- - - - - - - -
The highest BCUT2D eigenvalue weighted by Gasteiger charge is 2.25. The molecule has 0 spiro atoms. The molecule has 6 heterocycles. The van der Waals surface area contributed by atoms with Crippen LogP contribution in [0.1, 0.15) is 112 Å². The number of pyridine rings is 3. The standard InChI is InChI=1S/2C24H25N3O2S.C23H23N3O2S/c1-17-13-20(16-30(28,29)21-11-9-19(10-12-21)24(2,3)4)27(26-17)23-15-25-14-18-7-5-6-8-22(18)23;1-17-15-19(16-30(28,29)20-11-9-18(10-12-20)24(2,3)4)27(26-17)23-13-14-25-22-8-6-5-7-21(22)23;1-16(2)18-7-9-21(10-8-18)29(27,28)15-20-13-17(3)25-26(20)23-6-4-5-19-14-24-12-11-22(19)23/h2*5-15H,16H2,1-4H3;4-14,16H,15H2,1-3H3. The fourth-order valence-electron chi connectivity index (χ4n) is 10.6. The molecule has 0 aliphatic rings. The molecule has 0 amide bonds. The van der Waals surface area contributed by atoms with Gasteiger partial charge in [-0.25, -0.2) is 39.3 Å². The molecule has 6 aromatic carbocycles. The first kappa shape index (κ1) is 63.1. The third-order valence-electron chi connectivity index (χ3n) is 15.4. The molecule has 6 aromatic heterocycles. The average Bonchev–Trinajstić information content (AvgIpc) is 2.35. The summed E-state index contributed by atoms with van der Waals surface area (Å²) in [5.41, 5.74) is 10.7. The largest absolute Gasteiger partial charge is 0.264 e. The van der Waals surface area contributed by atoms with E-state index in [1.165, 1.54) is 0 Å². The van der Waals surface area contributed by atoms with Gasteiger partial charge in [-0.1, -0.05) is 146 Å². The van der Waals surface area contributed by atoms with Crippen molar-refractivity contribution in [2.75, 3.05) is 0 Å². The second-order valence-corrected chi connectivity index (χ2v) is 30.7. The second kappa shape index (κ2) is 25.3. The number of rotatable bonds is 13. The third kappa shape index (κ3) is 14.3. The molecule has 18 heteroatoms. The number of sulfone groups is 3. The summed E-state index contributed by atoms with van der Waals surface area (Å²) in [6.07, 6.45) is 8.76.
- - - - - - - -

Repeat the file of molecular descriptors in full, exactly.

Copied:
The highest BCUT2D eigenvalue weighted by Gasteiger charge is 2.25. The molecule has 0 spiro atoms. The molecule has 6 heterocycles. The van der Waals surface area contributed by atoms with Crippen LogP contribution in [0.1, 0.15) is 112 Å². The number of pyridine rings is 3. The standard InChI is InChI=1S/2C24H25N3O2S.C23H23N3O2S/c1-17-13-20(16-30(28,29)21-11-9-19(10-12-21)24(2,3)4)27(26-17)23-15-25-14-18-7-5-6-8-22(18)23;1-17-15-19(16-30(28,29)20-11-9-18(10-12-20)24(2,3)4)27(26-17)23-13-14-25-22-8-6-5-7-21(22)23;1-16(2)18-7-9-21(10-8-18)29(27,28)15-20-13-17(3)25-26(20)23-6-4-5-19-14-24-12-11-22(19)23/h2*5-15H,16H2,1-4H3;4-14,16H,15H2,1-3H3. The fourth-order valence-electron chi connectivity index (χ4n) is 10.6. The molecule has 0 aliphatic rings. The molecule has 0 amide bonds. The van der Waals surface area contributed by atoms with Gasteiger partial charge in [-0.25, -0.2) is 39.3 Å². The molecule has 6 aromatic carbocycles. The first kappa shape index (κ1) is 63.1. The third-order valence-electron chi connectivity index (χ3n) is 15.4. The molecule has 6 aromatic heterocycles. The average Bonchev–Trinajstić information content (AvgIpc) is 2.35. The summed E-state index contributed by atoms with van der Waals surface area (Å²) in [5.41, 5.74) is 10.7. The largest absolute Gasteiger partial charge is 0.264 e. The van der Waals surface area contributed by atoms with E-state index in [1.165, 1.54) is 0 Å². The van der Waals surface area contributed by atoms with Gasteiger partial charge in [-0.1, -0.05) is 146 Å². The van der Waals surface area contributed by atoms with Crippen molar-refractivity contribution in [2.75, 3.05) is 0 Å². The second-order valence-corrected chi connectivity index (χ2v) is 30.7. The second kappa shape index (κ2) is 25.3. The number of rotatable bonds is 13. The third kappa shape index (κ3) is 14.3. The molecule has 18 heteroatoms. The number of sulfone groups is 3. The summed E-state index contributed by atoms with van der Waals surface area (Å²) in [6.07, 6.45) is 8.76.